Stephen Feeney at University College London and a few pals say they’ve found something in the echo of the Big Bang. These guys start with a different model of the universe called eternal inflation. In this way of thinking, the universe we see is merely a bubble in a much larger cosmos. This cosmos is filled with other bubbles, all of which are other universes where the laws of physics may be dramatically different to ours. These bubbles probably had a violent past, jostling together and leaving “cosmic bruises” where they touched. If so, these bruises ought to be visible today in the cosmic microwave background.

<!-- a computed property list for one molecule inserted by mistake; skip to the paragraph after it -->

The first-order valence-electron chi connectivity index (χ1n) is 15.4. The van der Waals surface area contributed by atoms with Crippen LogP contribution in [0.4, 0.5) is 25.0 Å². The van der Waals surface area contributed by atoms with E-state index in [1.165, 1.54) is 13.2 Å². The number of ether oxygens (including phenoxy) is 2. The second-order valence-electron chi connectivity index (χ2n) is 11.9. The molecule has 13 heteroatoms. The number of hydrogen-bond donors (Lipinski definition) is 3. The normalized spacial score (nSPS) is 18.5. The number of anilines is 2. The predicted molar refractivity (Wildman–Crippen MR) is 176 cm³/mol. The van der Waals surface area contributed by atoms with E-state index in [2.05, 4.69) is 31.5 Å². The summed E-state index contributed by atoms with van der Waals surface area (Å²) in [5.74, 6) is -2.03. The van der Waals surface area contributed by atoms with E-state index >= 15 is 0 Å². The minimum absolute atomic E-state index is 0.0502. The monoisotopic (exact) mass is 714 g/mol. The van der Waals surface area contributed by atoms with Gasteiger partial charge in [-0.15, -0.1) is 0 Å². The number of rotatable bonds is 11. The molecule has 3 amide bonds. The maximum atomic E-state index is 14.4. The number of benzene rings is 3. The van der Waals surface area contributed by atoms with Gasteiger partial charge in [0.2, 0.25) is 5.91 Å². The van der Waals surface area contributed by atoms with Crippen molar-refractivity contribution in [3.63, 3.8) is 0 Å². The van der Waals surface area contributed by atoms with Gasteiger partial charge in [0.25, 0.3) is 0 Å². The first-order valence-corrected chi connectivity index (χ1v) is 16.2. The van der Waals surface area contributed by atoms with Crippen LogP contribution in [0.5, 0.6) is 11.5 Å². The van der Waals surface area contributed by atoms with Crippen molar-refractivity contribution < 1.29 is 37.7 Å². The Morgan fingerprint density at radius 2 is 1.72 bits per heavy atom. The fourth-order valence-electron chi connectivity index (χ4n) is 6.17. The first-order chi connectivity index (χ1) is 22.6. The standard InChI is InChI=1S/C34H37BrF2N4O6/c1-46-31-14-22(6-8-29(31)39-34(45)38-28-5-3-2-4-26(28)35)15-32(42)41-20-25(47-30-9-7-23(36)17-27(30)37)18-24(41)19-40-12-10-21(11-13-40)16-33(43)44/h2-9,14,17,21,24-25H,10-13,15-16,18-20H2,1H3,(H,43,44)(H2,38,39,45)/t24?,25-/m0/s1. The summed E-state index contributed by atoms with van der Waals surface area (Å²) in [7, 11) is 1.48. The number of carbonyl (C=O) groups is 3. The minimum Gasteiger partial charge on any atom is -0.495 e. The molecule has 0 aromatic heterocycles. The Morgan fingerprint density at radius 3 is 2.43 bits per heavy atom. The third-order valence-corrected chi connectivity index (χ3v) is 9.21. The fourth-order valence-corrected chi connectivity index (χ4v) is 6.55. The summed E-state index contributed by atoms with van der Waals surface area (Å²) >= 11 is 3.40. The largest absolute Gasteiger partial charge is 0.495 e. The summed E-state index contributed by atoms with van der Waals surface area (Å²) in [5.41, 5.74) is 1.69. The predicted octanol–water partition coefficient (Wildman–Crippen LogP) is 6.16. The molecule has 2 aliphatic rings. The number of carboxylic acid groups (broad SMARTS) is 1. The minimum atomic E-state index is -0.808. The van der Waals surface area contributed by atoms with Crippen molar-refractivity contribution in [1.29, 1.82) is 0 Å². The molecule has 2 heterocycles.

Though quantum mechanics is an incredibly successful theory, nobody knows what it means. Scientists now must confront its philosophical implications.
The rewards price to get a free cup of hot coffee at Starbucks is going up.
From emotional intelligence to problem solving, these management training topics will set team leaders up for success.
For Buddhists, the “Four Noble Truths” offer a path to lasting happiness.
The solution involves the infamous Navier-Stokes equations, which are so difficult, there is a $1-million prize for solving them.